Dependency Inversion Principle

This blog entry is the fifth and final in a series of lightning talk style posts about each of the SOLID Design Principles for object-oriented software.

The Dependency Inversion Principle (DIP), as it is known, is primarily concerned with decoupling software modules. It states that:

Entities must depend on abstractions not on concretions. Concretions should depend on abstractions. High level modules must not depend on the low level modules, they should instead both depend on abstractions (e.g. interfaces).

As it dictates that both high-level and low-level objects must depend on the same abstraction, this design principle inverts the way some people may think about object-oriented programming, hence the name.

It sounds a lot more complex than it often is. Adhering to DIP is often a by-product of applying the Open/Closed Principle and the Liskov Substitution Principle to your code. This would generally mean you have interfaces that are implemented by easily interchangeable concretions that are closed to modification and open to extension.

I really can’t say this better than Uncle Bob himself so I’ll use his words to drive home the point:

Consider the implications of high level modules that depend upon low level modules. It is the high level modules that contain the important policy decisions and business models of an application. It is these models that contain the identity of the application. Yet, when these modules depend upon the lower level modules, then changes to the lower level modules can have direct effects upon them; and can force them to change.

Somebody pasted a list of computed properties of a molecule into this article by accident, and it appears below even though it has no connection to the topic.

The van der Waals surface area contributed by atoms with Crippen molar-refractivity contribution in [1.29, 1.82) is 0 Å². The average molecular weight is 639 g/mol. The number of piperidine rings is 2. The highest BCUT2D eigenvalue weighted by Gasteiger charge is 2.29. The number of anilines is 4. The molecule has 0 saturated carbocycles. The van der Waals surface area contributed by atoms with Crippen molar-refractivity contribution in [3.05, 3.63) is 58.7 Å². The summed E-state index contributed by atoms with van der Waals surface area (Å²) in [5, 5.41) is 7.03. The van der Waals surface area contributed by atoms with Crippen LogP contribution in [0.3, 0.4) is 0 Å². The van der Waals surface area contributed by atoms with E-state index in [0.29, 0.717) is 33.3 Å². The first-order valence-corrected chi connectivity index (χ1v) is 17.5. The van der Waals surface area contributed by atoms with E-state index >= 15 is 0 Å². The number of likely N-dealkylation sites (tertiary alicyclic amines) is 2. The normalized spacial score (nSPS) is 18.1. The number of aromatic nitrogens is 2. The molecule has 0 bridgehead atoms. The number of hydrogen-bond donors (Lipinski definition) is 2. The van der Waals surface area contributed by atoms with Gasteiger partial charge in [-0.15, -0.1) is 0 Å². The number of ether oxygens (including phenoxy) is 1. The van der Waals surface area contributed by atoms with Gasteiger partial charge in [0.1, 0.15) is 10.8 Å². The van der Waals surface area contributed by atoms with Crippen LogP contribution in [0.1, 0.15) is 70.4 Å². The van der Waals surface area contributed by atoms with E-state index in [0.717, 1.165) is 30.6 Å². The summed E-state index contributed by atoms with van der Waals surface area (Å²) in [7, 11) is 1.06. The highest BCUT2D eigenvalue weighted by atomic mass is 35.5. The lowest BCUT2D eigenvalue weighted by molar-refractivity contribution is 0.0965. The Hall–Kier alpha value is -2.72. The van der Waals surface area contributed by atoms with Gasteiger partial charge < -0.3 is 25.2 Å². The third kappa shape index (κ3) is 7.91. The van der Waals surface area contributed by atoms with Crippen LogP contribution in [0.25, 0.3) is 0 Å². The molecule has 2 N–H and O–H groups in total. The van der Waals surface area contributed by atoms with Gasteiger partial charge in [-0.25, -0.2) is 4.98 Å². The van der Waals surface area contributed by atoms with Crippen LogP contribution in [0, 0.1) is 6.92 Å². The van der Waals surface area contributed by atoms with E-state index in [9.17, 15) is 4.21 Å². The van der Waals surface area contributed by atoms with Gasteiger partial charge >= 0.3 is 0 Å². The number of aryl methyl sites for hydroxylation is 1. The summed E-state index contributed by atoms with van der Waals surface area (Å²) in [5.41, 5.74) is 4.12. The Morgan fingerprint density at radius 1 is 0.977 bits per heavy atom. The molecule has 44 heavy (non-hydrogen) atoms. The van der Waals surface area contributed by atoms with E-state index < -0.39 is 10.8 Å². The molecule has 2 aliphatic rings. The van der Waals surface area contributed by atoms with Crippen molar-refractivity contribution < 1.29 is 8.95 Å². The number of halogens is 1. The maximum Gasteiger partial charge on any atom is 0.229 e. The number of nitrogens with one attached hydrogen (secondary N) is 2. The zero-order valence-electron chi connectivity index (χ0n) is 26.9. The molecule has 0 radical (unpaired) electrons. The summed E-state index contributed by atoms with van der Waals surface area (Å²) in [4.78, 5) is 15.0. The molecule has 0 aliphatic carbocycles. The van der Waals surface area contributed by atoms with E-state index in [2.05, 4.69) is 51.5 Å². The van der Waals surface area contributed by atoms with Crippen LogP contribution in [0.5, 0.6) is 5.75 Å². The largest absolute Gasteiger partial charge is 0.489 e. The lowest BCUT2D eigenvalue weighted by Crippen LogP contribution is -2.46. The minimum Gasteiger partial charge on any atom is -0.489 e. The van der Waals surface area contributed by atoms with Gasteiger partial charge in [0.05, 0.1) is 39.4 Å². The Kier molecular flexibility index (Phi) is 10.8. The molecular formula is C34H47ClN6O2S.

This predicament is absurd! It is the high level modules that ought to be forcing the low level modules to change. It is the high level modules that should take precedence over the lower level modules. High level modules simply should not depend upon low level modules in any way

Let’s look at a common code problem and see how we can modify it so that it adheres to the Dependency Inversion Principle. Imagine we have an application that requires some level of data persistence (not a particularly taxing imagination exercise). We might see code that looks like:

public class AccountProvider {
    SQLConnection dbConnection;

    public AccountProvider(SQLConnection sqlConnection) {
        dbConnection = sqlConnection;

Now, it’s likely that, especially with Java or C#, you’re going to be using a framework (Spring, ASP.NET, etc) and this is taken care of but humor me. Looking at this example, the AccountProvidor is our high level module and it currently relies on the low level module SQLConnection. This is a clear violation of DIP.

If we were to change what database engine we were using we would have to modify both modules. The more 👀 of you may notice we also violate Open/Closed Principle too!

A better way

The AccountProvider should not care about what database your application uses. To fix this we can create a layer of abstraction, in this case an interface:

public interface DbConnection {
    public DbConnection getConnection();
public class SQLConnection implements DbConnection {
    public DbConnection getConnection() {
        //return connection 
public class AccountProvider {
    DbConnection dbConnection;

    public AccountProvider(DbConnection dbConnection) {
        dbConnection = dbConnection;

Now both of our modules, high level, and low level depend on the same abstraction, the DbConnection interface. We can interchange any number of database connections as long as it obeys the API of the interface. Our code is more adaptable, more robust and easier to maintain 🎉!

This post concludes the SOLID Design Principles. I hope these posts have helped you better understand the concepts and the examples illustrated how to implement them to your code. I welcome feedback and discussion and know that I still have a lot to improve upon and learn.

Thanks for reading!